[PHOTO: Alan Thornton]
Most golfers know that a player is responsible for the actions of his or her caddie, including times when the caddie does things that run counter to the Rules of Golf. It’s a team thing (Rule 10.3) as amateur Segundo Oliva Pinto learned painfully when he was bounced in the third round at the 2020 U.S. Amateur after his caddie mistakenly swiped sand in a bunker with his hand.
It all came down to the 18th hole.
And then this happened.
— Golf Channel (@GolfChannel) August 14, 2020
But what happens when someone else helps you out during the round? For example, what if you see someone pick up your ball out of the rough to identify it, and when the ball is replaced, the lie is improved? Or what if you ask someone to move a loose impediment next to your ball and the ball moves as a result? Another common situation is when a spectator scoops up a ball during a tournament, and when the ball is put back where it originally came to rest, it’s done in a manner that gives the player an advantage. This sort of happened to Nelly Korda at the 2022 Amudi Evian Championship.
The rules are very clear when it comes to instances when the actions of another person breach a rule for you. It doesn’t matter who the person is, the key is whether you are aware of the rules violation before continuing play.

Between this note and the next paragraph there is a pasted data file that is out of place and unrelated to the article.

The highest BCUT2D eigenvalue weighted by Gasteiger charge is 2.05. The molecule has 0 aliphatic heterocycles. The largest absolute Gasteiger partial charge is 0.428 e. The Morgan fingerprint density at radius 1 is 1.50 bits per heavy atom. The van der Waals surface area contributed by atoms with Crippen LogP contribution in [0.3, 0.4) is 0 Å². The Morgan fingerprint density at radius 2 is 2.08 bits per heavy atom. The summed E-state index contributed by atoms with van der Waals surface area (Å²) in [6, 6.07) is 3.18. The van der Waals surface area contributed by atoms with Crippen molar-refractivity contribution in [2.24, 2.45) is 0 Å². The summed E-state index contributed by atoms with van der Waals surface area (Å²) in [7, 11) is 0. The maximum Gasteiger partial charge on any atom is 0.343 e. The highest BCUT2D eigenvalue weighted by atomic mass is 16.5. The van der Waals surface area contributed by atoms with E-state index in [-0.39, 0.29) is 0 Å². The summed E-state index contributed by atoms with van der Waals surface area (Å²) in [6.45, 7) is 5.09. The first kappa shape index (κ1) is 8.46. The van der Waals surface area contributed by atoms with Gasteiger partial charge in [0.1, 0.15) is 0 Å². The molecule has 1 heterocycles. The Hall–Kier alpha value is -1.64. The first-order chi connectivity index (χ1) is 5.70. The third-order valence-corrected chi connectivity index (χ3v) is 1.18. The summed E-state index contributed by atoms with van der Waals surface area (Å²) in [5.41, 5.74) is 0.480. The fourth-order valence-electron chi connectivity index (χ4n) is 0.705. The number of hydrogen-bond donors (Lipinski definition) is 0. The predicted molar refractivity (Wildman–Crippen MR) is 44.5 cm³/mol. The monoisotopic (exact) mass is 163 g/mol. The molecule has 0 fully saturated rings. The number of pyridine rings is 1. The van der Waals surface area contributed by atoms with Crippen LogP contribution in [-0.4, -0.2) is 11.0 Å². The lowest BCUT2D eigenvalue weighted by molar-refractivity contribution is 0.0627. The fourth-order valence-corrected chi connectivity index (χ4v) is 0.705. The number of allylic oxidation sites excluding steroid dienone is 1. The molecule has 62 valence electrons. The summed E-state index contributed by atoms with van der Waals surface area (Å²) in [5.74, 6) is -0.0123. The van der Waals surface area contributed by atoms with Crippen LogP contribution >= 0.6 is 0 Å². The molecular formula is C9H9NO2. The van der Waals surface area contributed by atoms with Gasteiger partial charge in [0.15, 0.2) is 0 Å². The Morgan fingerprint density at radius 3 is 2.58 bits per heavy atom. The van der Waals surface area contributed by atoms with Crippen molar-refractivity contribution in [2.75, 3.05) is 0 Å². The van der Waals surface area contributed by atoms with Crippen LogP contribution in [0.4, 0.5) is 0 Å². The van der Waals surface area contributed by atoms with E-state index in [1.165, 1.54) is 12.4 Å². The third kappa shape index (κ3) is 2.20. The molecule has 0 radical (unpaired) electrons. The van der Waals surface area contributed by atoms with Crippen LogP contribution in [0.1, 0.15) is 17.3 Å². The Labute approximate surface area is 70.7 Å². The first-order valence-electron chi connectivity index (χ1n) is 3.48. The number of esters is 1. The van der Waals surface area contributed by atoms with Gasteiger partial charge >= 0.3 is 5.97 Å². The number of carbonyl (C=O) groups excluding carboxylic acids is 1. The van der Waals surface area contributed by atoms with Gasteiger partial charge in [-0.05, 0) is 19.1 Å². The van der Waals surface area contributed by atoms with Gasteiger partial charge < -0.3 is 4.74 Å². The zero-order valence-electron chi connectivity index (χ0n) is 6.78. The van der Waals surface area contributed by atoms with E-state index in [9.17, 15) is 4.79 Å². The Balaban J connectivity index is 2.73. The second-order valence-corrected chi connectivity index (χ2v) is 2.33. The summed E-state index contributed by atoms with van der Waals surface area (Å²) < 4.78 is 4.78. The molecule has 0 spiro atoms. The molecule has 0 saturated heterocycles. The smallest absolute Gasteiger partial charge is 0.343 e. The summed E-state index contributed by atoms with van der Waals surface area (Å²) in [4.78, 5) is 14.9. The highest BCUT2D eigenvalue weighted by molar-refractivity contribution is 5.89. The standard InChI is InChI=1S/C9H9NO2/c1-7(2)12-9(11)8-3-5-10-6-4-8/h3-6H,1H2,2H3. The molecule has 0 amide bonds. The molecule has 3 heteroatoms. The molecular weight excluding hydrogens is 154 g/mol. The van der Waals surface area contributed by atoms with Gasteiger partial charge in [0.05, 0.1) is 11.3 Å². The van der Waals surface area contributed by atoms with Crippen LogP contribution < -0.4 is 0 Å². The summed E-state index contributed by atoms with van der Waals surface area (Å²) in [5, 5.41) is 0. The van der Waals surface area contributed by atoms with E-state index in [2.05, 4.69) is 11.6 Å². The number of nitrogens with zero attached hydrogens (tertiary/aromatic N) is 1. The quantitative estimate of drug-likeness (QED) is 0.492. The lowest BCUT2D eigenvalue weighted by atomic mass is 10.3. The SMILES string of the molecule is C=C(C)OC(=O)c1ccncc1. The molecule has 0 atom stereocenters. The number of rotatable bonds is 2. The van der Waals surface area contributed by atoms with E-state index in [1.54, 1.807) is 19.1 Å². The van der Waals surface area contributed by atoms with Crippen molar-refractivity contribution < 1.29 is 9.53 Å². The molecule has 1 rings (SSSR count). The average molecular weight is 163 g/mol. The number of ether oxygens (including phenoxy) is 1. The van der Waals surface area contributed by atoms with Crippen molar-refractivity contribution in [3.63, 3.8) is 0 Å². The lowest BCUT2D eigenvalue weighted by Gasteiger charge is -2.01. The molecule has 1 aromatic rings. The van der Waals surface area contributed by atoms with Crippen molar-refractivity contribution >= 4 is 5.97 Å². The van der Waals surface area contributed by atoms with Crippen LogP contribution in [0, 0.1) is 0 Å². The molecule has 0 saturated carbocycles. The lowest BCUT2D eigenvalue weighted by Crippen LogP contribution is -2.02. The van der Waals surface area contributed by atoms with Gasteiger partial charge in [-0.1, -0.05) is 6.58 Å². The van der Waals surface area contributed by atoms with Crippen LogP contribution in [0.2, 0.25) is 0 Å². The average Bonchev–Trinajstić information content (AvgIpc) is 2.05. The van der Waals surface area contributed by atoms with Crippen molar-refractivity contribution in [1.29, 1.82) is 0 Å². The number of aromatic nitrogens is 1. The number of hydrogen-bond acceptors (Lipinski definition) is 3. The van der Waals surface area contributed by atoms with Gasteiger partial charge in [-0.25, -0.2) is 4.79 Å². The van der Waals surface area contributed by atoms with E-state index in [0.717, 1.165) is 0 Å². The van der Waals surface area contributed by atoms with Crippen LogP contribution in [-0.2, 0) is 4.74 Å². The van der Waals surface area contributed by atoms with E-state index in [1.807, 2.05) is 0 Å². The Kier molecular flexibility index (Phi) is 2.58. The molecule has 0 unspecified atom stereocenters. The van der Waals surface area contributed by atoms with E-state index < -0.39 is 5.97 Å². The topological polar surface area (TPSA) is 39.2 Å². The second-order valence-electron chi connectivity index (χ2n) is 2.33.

Rule 1.3c covers this topic: “A penalty applies when another person takes an action that would breach the rules if taken by the player or caddie, and that person does so at the player’s request or while acting with the player’s authority.
“Or the player sees another person about to take an action concerning the player’s ball or equipment that he or she knows would breach the rules if taken by the player or caddie, and does not take reasonable steps to object or stop it from happening.”
In short, if you see someone about to do something to your ball or clubs that would be a rules violation for you if you did it, and you don’t do anything about it, it’s as if you committed the penalty. So when you see someone about to foot-wedge your ball back into the fairway, you’d better stop them.
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